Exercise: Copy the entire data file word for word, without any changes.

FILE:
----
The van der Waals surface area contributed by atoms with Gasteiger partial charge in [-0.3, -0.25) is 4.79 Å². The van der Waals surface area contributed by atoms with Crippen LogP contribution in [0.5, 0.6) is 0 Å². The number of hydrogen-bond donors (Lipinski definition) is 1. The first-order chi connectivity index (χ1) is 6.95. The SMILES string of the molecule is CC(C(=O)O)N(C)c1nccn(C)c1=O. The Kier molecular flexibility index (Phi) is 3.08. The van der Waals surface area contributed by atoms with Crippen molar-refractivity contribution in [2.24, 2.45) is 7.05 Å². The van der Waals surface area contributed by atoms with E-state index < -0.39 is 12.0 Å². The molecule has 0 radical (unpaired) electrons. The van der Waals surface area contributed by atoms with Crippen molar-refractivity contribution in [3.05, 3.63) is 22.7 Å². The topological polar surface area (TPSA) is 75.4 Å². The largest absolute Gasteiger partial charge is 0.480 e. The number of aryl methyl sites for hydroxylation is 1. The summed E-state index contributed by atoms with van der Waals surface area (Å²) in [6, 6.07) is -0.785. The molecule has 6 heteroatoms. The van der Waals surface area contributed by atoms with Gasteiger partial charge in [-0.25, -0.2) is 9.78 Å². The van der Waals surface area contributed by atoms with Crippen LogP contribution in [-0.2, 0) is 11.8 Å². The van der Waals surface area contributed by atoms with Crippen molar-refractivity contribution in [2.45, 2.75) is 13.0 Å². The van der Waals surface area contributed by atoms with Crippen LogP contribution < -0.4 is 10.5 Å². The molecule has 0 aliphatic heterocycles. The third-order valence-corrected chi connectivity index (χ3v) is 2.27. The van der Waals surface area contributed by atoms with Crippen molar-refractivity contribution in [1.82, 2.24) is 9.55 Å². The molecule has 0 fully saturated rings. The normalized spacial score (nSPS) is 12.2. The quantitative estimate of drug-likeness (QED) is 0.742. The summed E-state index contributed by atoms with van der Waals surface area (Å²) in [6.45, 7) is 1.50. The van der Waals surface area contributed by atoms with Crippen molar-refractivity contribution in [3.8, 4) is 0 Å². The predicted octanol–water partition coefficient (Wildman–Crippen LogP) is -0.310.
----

The van der Waals surface area contributed by atoms with Gasteiger partial charge in [-0.3, -0.25) is 4.79 Å². The van der Waals surface area contributed by atoms with Crippen LogP contribution in [0.5, 0.6) is 0 Å². The number of hydrogen-bond donors (Lipinski definition) is 1. The first-order chi connectivity index (χ1) is 6.95. The SMILES string of the molecule is CC(C(=O)O)N(C)c1nccn(C)c1=O. The Kier molecular flexibility index (Phi) is 3.08. The van der Waals surface area contributed by atoms with Crippen molar-refractivity contribution in [2.24, 2.45) is 7.05 Å². The van der Waals surface area contributed by atoms with E-state index < -0.39 is 12.0 Å². The molecule has 0 radical (unpaired) electrons. The van der Waals surface area contributed by atoms with Crippen molar-refractivity contribution in [3.05, 3.63) is 22.7 Å². The topological polar surface area (TPSA) is 75.4 Å². The largest absolute Gasteiger partial charge is 0.480 e. The number of aryl methyl sites for hydroxylation is 1. The summed E-state index contributed by atoms with van der Waals surface area (Å²) in [6, 6.07) is -0.785. The molecule has 6 heteroatoms. The van der Waals surface area contributed by atoms with Gasteiger partial charge in [-0.25, -0.2) is 9.78 Å². The van der Waals surface area contributed by atoms with Crippen LogP contribution in [-0.2, 0) is 11.8 Å². The van der Waals surface area contributed by atoms with Crippen molar-refractivity contribution in [2.45, 2.75) is 13.0 Å². The van der Waals surface area contributed by atoms with Crippen LogP contribution < -0.4 is 10.5 Å². The molecule has 0 aliphatic heterocycles. The third-order valence-corrected chi connectivity index (χ3v) is 2.27. The van der Waals surface area contributed by atoms with Crippen molar-refractivity contribution in [1.82, 2.24) is 9.55 Å². The molecule has 0 fully saturated rings. The normalized spacial score (nSPS) is 12.2. The quantitative estimate of drug-likeness (QED) is 0.742. The summed E-state index contributed by atoms with van der Waals surface area (Å²) in [6.45, 7) is 1.50. The van der Waals surface area contributed by atoms with Crippen molar-refractivity contribution in [3.8, 4) is 0 Å². The predicted octanol–water partition coefficient (Wildman–Crippen LogP) is -0.310.